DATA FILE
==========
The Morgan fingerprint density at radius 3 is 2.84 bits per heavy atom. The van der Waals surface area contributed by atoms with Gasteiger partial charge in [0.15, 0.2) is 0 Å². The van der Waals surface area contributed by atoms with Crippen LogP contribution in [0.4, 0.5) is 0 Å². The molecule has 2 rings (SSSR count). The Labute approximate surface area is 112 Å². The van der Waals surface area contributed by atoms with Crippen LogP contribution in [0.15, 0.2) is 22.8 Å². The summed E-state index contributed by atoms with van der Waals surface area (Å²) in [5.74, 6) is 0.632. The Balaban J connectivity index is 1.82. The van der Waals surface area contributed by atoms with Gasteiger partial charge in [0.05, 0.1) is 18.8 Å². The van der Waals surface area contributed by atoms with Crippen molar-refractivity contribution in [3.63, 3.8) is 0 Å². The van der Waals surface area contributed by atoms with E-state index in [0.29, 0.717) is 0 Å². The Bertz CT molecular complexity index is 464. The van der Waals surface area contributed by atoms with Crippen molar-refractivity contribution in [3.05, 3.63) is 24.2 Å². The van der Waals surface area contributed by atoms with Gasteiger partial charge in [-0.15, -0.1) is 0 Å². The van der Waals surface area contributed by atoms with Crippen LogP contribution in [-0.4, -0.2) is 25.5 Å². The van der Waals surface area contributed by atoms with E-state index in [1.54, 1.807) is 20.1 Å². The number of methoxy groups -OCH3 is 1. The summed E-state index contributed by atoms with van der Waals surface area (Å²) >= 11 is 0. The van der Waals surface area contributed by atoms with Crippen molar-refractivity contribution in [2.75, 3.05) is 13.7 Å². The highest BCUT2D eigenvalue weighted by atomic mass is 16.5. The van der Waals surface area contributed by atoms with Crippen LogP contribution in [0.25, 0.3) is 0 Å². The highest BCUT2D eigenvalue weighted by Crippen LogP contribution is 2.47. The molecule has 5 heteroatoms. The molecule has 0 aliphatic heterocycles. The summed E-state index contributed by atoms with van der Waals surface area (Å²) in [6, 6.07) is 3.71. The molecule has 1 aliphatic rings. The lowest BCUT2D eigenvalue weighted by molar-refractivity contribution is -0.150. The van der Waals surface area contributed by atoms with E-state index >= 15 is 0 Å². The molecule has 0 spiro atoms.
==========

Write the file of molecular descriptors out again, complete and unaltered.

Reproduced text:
The Morgan fingerprint density at radius 3 is 2.84 bits per heavy atom. The van der Waals surface area contributed by atoms with Gasteiger partial charge in [0.15, 0.2) is 0 Å². The van der Waals surface area contributed by atoms with Crippen LogP contribution in [0.4, 0.5) is 0 Å². The molecule has 2 rings (SSSR count). The Labute approximate surface area is 112 Å². The van der Waals surface area contributed by atoms with Crippen LogP contribution in [0.15, 0.2) is 22.8 Å². The summed E-state index contributed by atoms with van der Waals surface area (Å²) in [5.74, 6) is 0.632. The Balaban J connectivity index is 1.82. The van der Waals surface area contributed by atoms with Gasteiger partial charge in [0.05, 0.1) is 18.8 Å². The van der Waals surface area contributed by atoms with Crippen molar-refractivity contribution in [3.63, 3.8) is 0 Å². The van der Waals surface area contributed by atoms with E-state index in [0.29, 0.717) is 0 Å². The Bertz CT molecular complexity index is 464. The van der Waals surface area contributed by atoms with Crippen molar-refractivity contribution in [3.05, 3.63) is 24.2 Å². The van der Waals surface area contributed by atoms with Gasteiger partial charge in [-0.15, -0.1) is 0 Å². The van der Waals surface area contributed by atoms with Crippen LogP contribution in [-0.4, -0.2) is 25.5 Å². The van der Waals surface area contributed by atoms with E-state index in [1.54, 1.807) is 20.1 Å². The number of methoxy groups -OCH3 is 1. The summed E-state index contributed by atoms with van der Waals surface area (Å²) >= 11 is 0. The van der Waals surface area contributed by atoms with Crippen molar-refractivity contribution in [2.75, 3.05) is 13.7 Å². The highest BCUT2D eigenvalue weighted by atomic mass is 16.5. The van der Waals surface area contributed by atoms with Crippen LogP contribution in [0.25, 0.3) is 0 Å². The highest BCUT2D eigenvalue weighted by Crippen LogP contribution is 2.47. The molecule has 5 heteroatoms. The molecule has 0 aliphatic heterocycles. The summed E-state index contributed by atoms with van der Waals surface area (Å²) in [6, 6.07) is 3.71. The molecule has 1 aliphatic rings. The lowest BCUT2D eigenvalue weighted by molar-refractivity contribution is -0.150. The van der Waals surface area contributed by atoms with E-state index >= 15 is 0 Å². The molecule has 0 spiro atoms.